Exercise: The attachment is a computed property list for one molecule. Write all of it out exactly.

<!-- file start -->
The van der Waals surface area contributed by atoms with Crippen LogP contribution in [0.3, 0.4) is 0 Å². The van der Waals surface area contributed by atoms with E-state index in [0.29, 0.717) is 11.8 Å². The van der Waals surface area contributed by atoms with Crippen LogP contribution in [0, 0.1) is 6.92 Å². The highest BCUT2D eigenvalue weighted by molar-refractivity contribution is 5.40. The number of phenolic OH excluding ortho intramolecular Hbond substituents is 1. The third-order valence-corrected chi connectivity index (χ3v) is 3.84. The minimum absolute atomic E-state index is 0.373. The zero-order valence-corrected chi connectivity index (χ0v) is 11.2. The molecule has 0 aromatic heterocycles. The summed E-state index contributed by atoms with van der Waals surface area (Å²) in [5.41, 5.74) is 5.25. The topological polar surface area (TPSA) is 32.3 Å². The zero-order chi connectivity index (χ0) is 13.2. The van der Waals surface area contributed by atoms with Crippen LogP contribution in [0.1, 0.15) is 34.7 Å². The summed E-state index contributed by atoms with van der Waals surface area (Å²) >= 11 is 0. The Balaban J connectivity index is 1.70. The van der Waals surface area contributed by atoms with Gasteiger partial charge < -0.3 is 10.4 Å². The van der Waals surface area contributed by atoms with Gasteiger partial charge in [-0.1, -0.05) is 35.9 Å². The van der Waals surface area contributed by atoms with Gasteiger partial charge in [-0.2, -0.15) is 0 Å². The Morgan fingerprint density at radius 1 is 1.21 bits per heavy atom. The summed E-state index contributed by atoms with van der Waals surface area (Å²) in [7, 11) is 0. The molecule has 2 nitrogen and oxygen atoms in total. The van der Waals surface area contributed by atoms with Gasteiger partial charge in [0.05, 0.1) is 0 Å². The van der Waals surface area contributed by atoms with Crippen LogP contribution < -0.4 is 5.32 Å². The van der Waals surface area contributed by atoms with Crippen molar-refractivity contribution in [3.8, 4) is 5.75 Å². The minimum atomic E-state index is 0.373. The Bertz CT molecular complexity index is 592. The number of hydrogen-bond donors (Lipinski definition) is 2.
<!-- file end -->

The van der Waals surface area contributed by atoms with Crippen LogP contribution in [0.3, 0.4) is 0 Å². The van der Waals surface area contributed by atoms with E-state index in [0.29, 0.717) is 11.8 Å². The van der Waals surface area contributed by atoms with Crippen LogP contribution in [0, 0.1) is 6.92 Å². The highest BCUT2D eigenvalue weighted by molar-refractivity contribution is 5.40. The number of phenolic OH excluding ortho intramolecular Hbond substituents is 1. The third-order valence-corrected chi connectivity index (χ3v) is 3.84. The minimum absolute atomic E-state index is 0.373. The zero-order valence-corrected chi connectivity index (χ0v) is 11.2. The molecule has 0 aromatic heterocycles. The summed E-state index contributed by atoms with van der Waals surface area (Å²) in [5.41, 5.74) is 5.25. The topological polar surface area (TPSA) is 32.3 Å². The zero-order chi connectivity index (χ0) is 13.2. The van der Waals surface area contributed by atoms with Crippen LogP contribution in [0.1, 0.15) is 34.7 Å². The summed E-state index contributed by atoms with van der Waals surface area (Å²) >= 11 is 0. The Balaban J connectivity index is 1.70. The van der Waals surface area contributed by atoms with Gasteiger partial charge < -0.3 is 10.4 Å². The van der Waals surface area contributed by atoms with Gasteiger partial charge in [-0.1, -0.05) is 35.9 Å². The van der Waals surface area contributed by atoms with Gasteiger partial charge in [-0.2, -0.15) is 0 Å². The Morgan fingerprint density at radius 1 is 1.21 bits per heavy atom. The summed E-state index contributed by atoms with van der Waals surface area (Å²) in [7, 11) is 0. The molecule has 2 nitrogen and oxygen atoms in total. The van der Waals surface area contributed by atoms with Gasteiger partial charge in [0.05, 0.1) is 0 Å². The van der Waals surface area contributed by atoms with Crippen LogP contribution < -0.4 is 5.32 Å². The van der Waals surface area contributed by atoms with Crippen molar-refractivity contribution in [3.8, 4) is 5.75 Å². The minimum atomic E-state index is 0.373. The Bertz CT molecular complexity index is 592. The number of hydrogen-bond donors (Lipinski definition) is 2.